Attend a Pride event at QUT:

 Wear it Purple Day: Your chance to Stand Up and Stand Out for LGBTIQA+ young people. There’ll be stalls, Wear it Purple freebies, purple food and friendly folks who are open to chat. There will be a solidarity photo at 12:30pm.

Out and proud? Come and share the positive impact that your visibility has had on your (chosen) family, friends and community. Consider yourself an ally? This is your opportunity to put your words into action and connect with Ally Network members.

Friday 30 August, 10am – 2pm on both campuses. Find out more about how you can get involved.

Pronouns: a conversation: Have you noticed people declaring their pronouns, but not sure why? Come along to hear from the Queensland Aids Council (QuAC) and a panel of QUT speakers who will take us through why we use pronouns, the impact this can (and does) have at an individual level, and what is happening in this space internationally.  Be part of the conversation about pronouns at QUT and have the opportunity to share your experience and ask questions.

Thursday 5 September, 12-1pm, OJW room, Gardens Point. Register to attend.

Diverse genders and sexualities research forum: Join us during Pride Month for our second showcase of QUT researchers working in the area of diverse genders and sexualities. Brief presentations will be followed by an opportunity for Q&A and networking.

Tuesday 17 September, 12pm-2pm, E Block, Kelvin Grove. Find out more and register via Eventbrite.

Brisbane Pride March: In 2019 we will be joining with friends from UQ, Griffith, USQ and USC under a University Unity banner. Join us to march with your work mates, family and friends to demonstrate acceptance, unity, inclusivity and support for the LGBTIQA+ community. Be one of the first 100 people to register and you’ll receive a University Unity t-shirt to wear on the day.

Saturday 21 September, 9:30-11:30am, Fortitude Valley. Find out more and register your interest to receive updates.

Bi+ Visibility Picnic: Join QUT’s Pride Staff Network for a picnic to celebrate Bi+ Visibility Day. BYO lunch, scintillating conversation provided. Members of the bi+ community and allies are welcome to come along, share stories, raise awareness and celebrate bi+ sexuality.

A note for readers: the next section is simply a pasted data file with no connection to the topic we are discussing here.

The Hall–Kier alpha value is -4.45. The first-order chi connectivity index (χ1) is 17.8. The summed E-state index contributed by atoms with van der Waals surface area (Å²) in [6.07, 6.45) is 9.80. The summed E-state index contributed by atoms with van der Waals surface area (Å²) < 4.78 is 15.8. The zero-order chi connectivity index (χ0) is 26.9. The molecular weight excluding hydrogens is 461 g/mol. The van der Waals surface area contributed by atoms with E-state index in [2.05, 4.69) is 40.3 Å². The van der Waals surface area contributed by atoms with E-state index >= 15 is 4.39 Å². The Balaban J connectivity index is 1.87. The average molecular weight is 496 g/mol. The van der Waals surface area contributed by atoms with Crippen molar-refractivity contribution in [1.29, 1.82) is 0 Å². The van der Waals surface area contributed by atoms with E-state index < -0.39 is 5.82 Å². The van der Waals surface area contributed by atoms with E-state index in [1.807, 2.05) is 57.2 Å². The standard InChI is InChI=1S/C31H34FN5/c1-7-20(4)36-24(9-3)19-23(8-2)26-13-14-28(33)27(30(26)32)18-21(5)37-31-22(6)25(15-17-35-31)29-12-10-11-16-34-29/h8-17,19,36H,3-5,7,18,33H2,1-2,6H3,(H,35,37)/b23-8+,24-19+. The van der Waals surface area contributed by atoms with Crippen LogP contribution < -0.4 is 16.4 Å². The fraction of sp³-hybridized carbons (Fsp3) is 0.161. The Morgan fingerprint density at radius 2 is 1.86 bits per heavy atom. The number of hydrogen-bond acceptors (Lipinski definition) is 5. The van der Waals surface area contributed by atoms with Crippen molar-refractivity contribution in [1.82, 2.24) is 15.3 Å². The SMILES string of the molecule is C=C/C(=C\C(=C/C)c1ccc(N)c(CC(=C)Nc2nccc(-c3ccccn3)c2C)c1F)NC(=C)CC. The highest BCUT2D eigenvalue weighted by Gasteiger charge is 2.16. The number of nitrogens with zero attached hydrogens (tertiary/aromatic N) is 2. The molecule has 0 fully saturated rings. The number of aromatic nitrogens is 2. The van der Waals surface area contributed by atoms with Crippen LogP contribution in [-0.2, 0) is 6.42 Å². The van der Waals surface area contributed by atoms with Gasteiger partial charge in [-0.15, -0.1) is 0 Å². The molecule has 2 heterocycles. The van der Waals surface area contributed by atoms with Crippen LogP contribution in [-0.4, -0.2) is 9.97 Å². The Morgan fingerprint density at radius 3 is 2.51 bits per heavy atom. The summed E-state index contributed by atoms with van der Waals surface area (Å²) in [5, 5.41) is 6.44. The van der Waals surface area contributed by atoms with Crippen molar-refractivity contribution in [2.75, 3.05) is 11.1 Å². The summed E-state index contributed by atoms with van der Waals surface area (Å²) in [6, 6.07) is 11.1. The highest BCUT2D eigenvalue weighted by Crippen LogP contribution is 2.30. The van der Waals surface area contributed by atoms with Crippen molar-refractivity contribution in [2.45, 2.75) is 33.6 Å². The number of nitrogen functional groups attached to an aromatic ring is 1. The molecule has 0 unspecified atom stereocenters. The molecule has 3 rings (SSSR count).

Feel free to stay the whole time, drop in and say hello, or give us a wave from across the lawn.

Monday 23 September, 12-1pm, A Block lawn, Kelvin Grove.

Digital displays – flags of pride: Not technically an event, but informative and beautiful. Visit the Cube, Sphere and HiQ digital walls during Pride Month to learn about some of the more common pride flags and the meanings behind their designs.

Children’s Book Week

CONGRATULATIONS to the Children’s Book Council of Australia (CBCA) 2019 Book of the Year Award winners and honour books! Gritty, contemporary themes are tackled by many books, challenging their readers to contemplate a range of important social issues.

You can access the CBCA website for the Winners,  CBCA Short list and Notables list.

The Library has a lovely display of the CBCA books. All titles are available for loan and can be found in the Curriculum area on level 4 of R Block, Kelvin Grove Library.

 

We also have a Children’s Literature Library Subject Guide where you can read the shortlisted and winning books and follow the links to QUT Library’s online and print copies.

Enjoy Children’s Book Week and happy reading !

Children’s Book Week is coming!

Reading is my secret power

The Children’s Book Council of Australia (CBCA) presents annual awards to books of literary merit, for outstanding contribution to Australian children’s literature. The winners are announced Friday 16 August with CBCA Book Week following from 17-23 August.

The QUT Kelvin Grove Library supports this event with a wonderful display of 2019 Shortlist and Notables titles in the Curriculum area on level 4 of R Block. These titles are available for loan. You can access the CBCA website for the announcement of the WinnersCBCA Short list and Notables list. The categories for book of the year are:

  • Book of the year: Older readers (ages 13-18 years)
  • Book of the year: Younger readers (ages 7-12 years)
  • Book of the year: Early childhood (ages 0-6 years)
  • Picture book of the year
  • Eve Pownall Award (factual material, ages 0-18 years)
  • New illustrator (ages 0-18 years)

Enjoy your secret power and we hope to see you in the Library soon!